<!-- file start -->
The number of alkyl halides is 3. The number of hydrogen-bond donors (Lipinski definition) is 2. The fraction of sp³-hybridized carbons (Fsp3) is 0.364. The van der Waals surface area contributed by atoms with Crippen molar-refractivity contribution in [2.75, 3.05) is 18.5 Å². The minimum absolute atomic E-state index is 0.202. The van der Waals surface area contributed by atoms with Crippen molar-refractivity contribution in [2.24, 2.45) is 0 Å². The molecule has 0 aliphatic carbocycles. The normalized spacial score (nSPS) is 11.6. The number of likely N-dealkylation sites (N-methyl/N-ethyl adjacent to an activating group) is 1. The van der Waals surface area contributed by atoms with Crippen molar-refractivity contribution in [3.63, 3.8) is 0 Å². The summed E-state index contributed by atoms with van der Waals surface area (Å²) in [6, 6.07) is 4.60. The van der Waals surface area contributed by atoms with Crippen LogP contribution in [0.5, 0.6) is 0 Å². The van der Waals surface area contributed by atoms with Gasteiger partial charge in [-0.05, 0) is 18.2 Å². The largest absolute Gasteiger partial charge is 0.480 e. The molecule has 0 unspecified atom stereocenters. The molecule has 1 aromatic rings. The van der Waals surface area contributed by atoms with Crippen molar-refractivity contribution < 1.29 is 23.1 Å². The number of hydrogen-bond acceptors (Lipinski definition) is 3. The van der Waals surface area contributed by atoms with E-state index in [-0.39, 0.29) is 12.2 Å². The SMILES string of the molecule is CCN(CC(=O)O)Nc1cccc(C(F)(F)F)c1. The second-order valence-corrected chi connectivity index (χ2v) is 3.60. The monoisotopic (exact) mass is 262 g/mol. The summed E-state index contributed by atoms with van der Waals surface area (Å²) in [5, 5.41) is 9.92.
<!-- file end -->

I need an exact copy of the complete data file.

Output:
The number of alkyl halides is 3. The number of hydrogen-bond donors (Lipinski definition) is 2. The fraction of sp³-hybridized carbons (Fsp3) is 0.364. The van der Waals surface area contributed by atoms with Crippen molar-refractivity contribution in [2.75, 3.05) is 18.5 Å². The minimum absolute atomic E-state index is 0.202. The van der Waals surface area contributed by atoms with Crippen molar-refractivity contribution in [2.24, 2.45) is 0 Å². The molecule has 0 aliphatic carbocycles. The normalized spacial score (nSPS) is 11.6. The number of likely N-dealkylation sites (N-methyl/N-ethyl adjacent to an activating group) is 1. The van der Waals surface area contributed by atoms with Crippen molar-refractivity contribution in [3.63, 3.8) is 0 Å². The summed E-state index contributed by atoms with van der Waals surface area (Å²) in [6, 6.07) is 4.60. The van der Waals surface area contributed by atoms with Crippen LogP contribution in [0.5, 0.6) is 0 Å². The van der Waals surface area contributed by atoms with Gasteiger partial charge in [-0.05, 0) is 18.2 Å². The largest absolute Gasteiger partial charge is 0.480 e. The molecule has 0 unspecified atom stereocenters. The molecule has 1 aromatic rings. The van der Waals surface area contributed by atoms with Crippen molar-refractivity contribution < 1.29 is 23.1 Å². The number of hydrogen-bond acceptors (Lipinski definition) is 3. The van der Waals surface area contributed by atoms with E-state index in [-0.39, 0.29) is 12.2 Å². The SMILES string of the molecule is CCN(CC(=O)O)Nc1cccc(C(F)(F)F)c1. The second-order valence-corrected chi connectivity index (χ2v) is 3.60. The monoisotopic (exact) mass is 262 g/mol. The summed E-state index contributed by atoms with van der Waals surface area (Å²) in [5, 5.41) is 9.92.